Council’s coarse on course
Status of golf course land is brought into question
Baldwin City Council President Amy Cleavinger drove her point home Tuesday night about the city-owned golf course and she didn't yell "fore" before she did it.
Cleavinger caught the council by surprise at Tuesday's meeting when she brought up what was being done to turn the parcel of ground purchased three years ago into a recreation area, as planned when the council approved the $550,000 purchase.
"We agreed to purchase this land not to continue using it as a golf course," said Cleavinger. "I hope there is a plan in place for some golf to continue there, but that's not why I voted for this."
Mayor Gary Walbridge agreed that the land wasn't bought to continue as the Baldwin City Municipal Golf Course, a nine-hole sand-green course just south of the Midland Railway.
"That's right," Walbridge said.
The mayor appointed a committee to study uses for the green space, but admitted that group has never met. Council Member Doyle Jardon said something needs to be done to create more areas for youth and others to participate in various sports, citing several areas that are being used for that, which aren't sufficient.
"I appreciate Amy bringing it back up because it's gone by the wayside," said Jardon. "Our kids are needing places to practice."
Council Members Tony Brown and Ken Wagner, members of the community development committee, said they'd been waiting to hear from the committee and new Baldwin City Recreation Commission Director Steve Friend on suggestions for what to do with the 63.63-acre parcel of ground.
"I haven't pushed this idea until he comes up with a plan," said Brown.
"We have a really nice space that could be used for more people," said Cleavinger.
Council Member Ted Brecheisen Jr., a member of the golf course association, said that group is bothered with the situation, too, and noted that many groups from the Baldwin School District and Baker University - such as cross country teams - use the area, as well as other members of the community.
"We struggle with that at the golf course," said Brecheisen. "I really think as a community we need to talk about the golf course. There are a lot of people that use that. It is an overall part of the community. For a lot of people, it's more important than baseball fields.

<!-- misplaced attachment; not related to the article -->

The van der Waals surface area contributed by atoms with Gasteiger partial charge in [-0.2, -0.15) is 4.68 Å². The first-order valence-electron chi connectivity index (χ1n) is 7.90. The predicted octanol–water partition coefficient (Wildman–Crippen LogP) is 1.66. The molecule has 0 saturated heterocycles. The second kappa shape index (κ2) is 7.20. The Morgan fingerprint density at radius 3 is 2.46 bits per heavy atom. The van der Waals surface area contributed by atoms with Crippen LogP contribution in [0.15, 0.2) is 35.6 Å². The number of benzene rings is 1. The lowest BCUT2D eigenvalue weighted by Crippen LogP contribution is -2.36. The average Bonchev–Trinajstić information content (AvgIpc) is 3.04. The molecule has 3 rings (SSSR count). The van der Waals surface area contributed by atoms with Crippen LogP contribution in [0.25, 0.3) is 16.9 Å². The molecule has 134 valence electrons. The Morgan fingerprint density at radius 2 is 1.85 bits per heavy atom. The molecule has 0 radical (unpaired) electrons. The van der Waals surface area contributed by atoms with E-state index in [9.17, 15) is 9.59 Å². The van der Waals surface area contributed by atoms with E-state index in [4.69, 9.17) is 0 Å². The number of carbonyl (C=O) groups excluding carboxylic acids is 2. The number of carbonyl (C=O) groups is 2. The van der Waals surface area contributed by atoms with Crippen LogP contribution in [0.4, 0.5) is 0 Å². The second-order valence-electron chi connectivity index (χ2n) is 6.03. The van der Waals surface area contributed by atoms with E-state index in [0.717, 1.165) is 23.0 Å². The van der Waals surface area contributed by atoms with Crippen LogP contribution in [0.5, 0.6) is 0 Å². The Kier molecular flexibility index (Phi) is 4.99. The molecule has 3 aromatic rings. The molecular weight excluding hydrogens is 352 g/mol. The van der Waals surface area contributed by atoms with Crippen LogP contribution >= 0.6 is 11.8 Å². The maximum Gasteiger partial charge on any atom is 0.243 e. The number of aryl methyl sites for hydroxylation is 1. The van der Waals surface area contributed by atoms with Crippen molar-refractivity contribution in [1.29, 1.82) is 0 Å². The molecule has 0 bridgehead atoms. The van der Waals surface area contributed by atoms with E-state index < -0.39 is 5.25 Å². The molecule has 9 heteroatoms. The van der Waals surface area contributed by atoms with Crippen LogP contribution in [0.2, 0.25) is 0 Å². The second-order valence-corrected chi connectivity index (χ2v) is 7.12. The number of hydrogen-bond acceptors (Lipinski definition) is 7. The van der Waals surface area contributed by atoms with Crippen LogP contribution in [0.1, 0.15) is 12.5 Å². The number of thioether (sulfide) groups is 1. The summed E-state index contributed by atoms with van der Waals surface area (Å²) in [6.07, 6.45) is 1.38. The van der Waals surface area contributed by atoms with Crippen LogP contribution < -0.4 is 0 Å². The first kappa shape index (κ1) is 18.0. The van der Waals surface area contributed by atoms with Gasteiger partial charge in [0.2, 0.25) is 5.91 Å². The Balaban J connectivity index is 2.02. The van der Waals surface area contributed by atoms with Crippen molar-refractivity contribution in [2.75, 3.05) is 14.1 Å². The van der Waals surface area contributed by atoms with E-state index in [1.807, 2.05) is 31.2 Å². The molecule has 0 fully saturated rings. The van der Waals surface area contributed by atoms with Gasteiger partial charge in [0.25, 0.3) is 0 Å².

"I think if the rec commission wants to take it over, I'd like to talk to him about it," he said. "We (golf course association) need more than a one-year lease (which it has had from the city since purchase). If we knew we'd be there four or five years, that's one thing. Year to year is hard."
Brecheisen said the association needs to know about the future in order to know whether to buy equipment to maintain it.
"I wouldn't be buying any equipment," said Jardon.
City Administrator Jeff Dingman reviewed the process and established what the overall goal with the purchase was.
"That was to keep it as green space," said Dingman.
The consensus of the group was to get the ball rolling with both committees.
"I think it's high time we move forward on this space," said Walbridge. "I'd like the committee to meet with the community development committee to brainstorm."
Dingman said he would arrange such a meeting.
"Let's talk about a time frame to get together," said Wagner.
"It's an asset that we need to be considering," said Cleavinger.
There was some action from the safety committee on two items. The first made changes to the burning ordinance adopted last year. Residents have to obtain a permit to burn leaves and last year those permits were for one day.
"The biggest topic of discussion was length of time," said Dingman. "The permits should be good for three days instead of one. That way you can get a permit on Friday and be able to have the whole weekend to get it done."
The ordinance was also tweaked to stipulate where burning can take place, which is 20 feet from any structure or automobile.
The council also approved a no parking zone in front of the new residence hall on Baker University, the Living Learning Center, to keep the area open for pedestrians.
"It's just to make the area safer because there is more foot traffic," said Brown, who chairs the safety committee.
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